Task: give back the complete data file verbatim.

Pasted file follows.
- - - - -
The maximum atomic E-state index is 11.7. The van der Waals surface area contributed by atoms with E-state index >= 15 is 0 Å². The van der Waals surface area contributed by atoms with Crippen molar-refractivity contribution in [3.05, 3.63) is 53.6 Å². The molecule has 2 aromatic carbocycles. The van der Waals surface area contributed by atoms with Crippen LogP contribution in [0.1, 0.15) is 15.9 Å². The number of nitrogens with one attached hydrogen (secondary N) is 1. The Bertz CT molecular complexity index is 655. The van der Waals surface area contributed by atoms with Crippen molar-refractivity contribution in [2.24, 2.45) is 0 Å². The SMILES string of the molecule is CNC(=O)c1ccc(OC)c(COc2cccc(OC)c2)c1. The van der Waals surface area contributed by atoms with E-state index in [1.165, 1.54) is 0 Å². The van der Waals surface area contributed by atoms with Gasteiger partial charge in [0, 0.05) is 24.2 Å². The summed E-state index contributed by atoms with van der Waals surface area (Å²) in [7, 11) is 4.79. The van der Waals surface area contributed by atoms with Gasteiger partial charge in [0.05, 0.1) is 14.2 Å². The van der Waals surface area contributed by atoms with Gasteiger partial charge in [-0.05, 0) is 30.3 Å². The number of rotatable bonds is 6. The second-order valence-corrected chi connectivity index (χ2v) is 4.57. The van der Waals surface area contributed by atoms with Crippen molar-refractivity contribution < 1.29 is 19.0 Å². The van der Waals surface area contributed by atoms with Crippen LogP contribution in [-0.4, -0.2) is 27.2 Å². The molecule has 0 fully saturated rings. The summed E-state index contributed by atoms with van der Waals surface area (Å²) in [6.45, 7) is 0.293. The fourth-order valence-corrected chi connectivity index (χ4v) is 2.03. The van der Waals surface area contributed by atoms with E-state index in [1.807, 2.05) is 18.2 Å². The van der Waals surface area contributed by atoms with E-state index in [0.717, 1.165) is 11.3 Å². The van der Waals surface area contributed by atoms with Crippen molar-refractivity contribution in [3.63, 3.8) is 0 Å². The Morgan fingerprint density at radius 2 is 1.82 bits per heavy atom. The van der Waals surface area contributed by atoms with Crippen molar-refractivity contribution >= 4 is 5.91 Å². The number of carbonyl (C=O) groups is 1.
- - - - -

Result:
The maximum atomic E-state index is 11.7. The van der Waals surface area contributed by atoms with E-state index >= 15 is 0 Å². The van der Waals surface area contributed by atoms with Crippen molar-refractivity contribution in [3.05, 3.63) is 53.6 Å². The molecule has 2 aromatic carbocycles. The van der Waals surface area contributed by atoms with Crippen LogP contribution in [0.1, 0.15) is 15.9 Å². The number of nitrogens with one attached hydrogen (secondary N) is 1. The Bertz CT molecular complexity index is 655. The van der Waals surface area contributed by atoms with Crippen molar-refractivity contribution in [2.24, 2.45) is 0 Å². The SMILES string of the molecule is CNC(=O)c1ccc(OC)c(COc2cccc(OC)c2)c1. The van der Waals surface area contributed by atoms with E-state index in [1.165, 1.54) is 0 Å². The van der Waals surface area contributed by atoms with Gasteiger partial charge in [0, 0.05) is 24.2 Å². The summed E-state index contributed by atoms with van der Waals surface area (Å²) in [7, 11) is 4.79. The van der Waals surface area contributed by atoms with Gasteiger partial charge in [0.05, 0.1) is 14.2 Å². The van der Waals surface area contributed by atoms with Gasteiger partial charge in [-0.05, 0) is 30.3 Å². The number of rotatable bonds is 6. The second-order valence-corrected chi connectivity index (χ2v) is 4.57. The van der Waals surface area contributed by atoms with Crippen molar-refractivity contribution < 1.29 is 19.0 Å². The van der Waals surface area contributed by atoms with Crippen LogP contribution in [-0.4, -0.2) is 27.2 Å². The molecule has 0 fully saturated rings. The summed E-state index contributed by atoms with van der Waals surface area (Å²) in [6.45, 7) is 0.293. The fourth-order valence-corrected chi connectivity index (χ4v) is 2.03. The van der Waals surface area contributed by atoms with E-state index in [1.807, 2.05) is 18.2 Å². The van der Waals surface area contributed by atoms with E-state index in [0.717, 1.165) is 11.3 Å². The van der Waals surface area contributed by atoms with Crippen molar-refractivity contribution in [3.63, 3.8) is 0 Å². The Morgan fingerprint density at radius 2 is 1.82 bits per heavy atom. The van der Waals surface area contributed by atoms with Crippen molar-refractivity contribution >= 4 is 5.91 Å². The number of carbonyl (C=O) groups is 1.